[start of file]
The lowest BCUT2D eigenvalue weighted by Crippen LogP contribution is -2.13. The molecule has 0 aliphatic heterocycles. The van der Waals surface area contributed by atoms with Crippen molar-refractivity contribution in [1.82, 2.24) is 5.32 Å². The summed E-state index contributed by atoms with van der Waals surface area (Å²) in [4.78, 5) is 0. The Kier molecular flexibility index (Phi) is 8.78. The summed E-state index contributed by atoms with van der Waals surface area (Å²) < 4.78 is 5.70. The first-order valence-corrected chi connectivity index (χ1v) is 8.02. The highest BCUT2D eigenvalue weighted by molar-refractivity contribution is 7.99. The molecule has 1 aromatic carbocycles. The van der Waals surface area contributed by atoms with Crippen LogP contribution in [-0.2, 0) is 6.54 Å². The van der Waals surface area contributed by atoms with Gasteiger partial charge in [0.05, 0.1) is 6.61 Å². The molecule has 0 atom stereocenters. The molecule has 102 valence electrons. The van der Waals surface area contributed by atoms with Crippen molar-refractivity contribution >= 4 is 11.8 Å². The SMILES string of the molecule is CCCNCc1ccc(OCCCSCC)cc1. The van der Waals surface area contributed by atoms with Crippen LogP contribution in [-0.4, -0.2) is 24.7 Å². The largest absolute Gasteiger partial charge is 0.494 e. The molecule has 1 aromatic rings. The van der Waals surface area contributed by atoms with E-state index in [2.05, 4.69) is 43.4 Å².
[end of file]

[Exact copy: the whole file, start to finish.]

The lowest BCUT2D eigenvalue weighted by Crippen LogP contribution is -2.13. The molecule has 0 aliphatic heterocycles. The van der Waals surface area contributed by atoms with Crippen molar-refractivity contribution in [1.82, 2.24) is 5.32 Å². The summed E-state index contributed by atoms with van der Waals surface area (Å²) in [4.78, 5) is 0. The Kier molecular flexibility index (Phi) is 8.78. The summed E-state index contributed by atoms with van der Waals surface area (Å²) < 4.78 is 5.70. The first-order valence-corrected chi connectivity index (χ1v) is 8.02. The highest BCUT2D eigenvalue weighted by molar-refractivity contribution is 7.99. The molecule has 1 aromatic carbocycles. The van der Waals surface area contributed by atoms with Crippen LogP contribution in [-0.2, 0) is 6.54 Å². The van der Waals surface area contributed by atoms with Gasteiger partial charge in [0.05, 0.1) is 6.61 Å². The molecule has 0 atom stereocenters. The molecule has 102 valence electrons. The van der Waals surface area contributed by atoms with Crippen molar-refractivity contribution >= 4 is 11.8 Å². The SMILES string of the molecule is CCCNCc1ccc(OCCCSCC)cc1. The van der Waals surface area contributed by atoms with Crippen LogP contribution in [-0.4, -0.2) is 24.7 Å². The largest absolute Gasteiger partial charge is 0.494 e. The molecule has 1 aromatic rings. The van der Waals surface area contributed by atoms with E-state index in [2.05, 4.69) is 43.4 Å².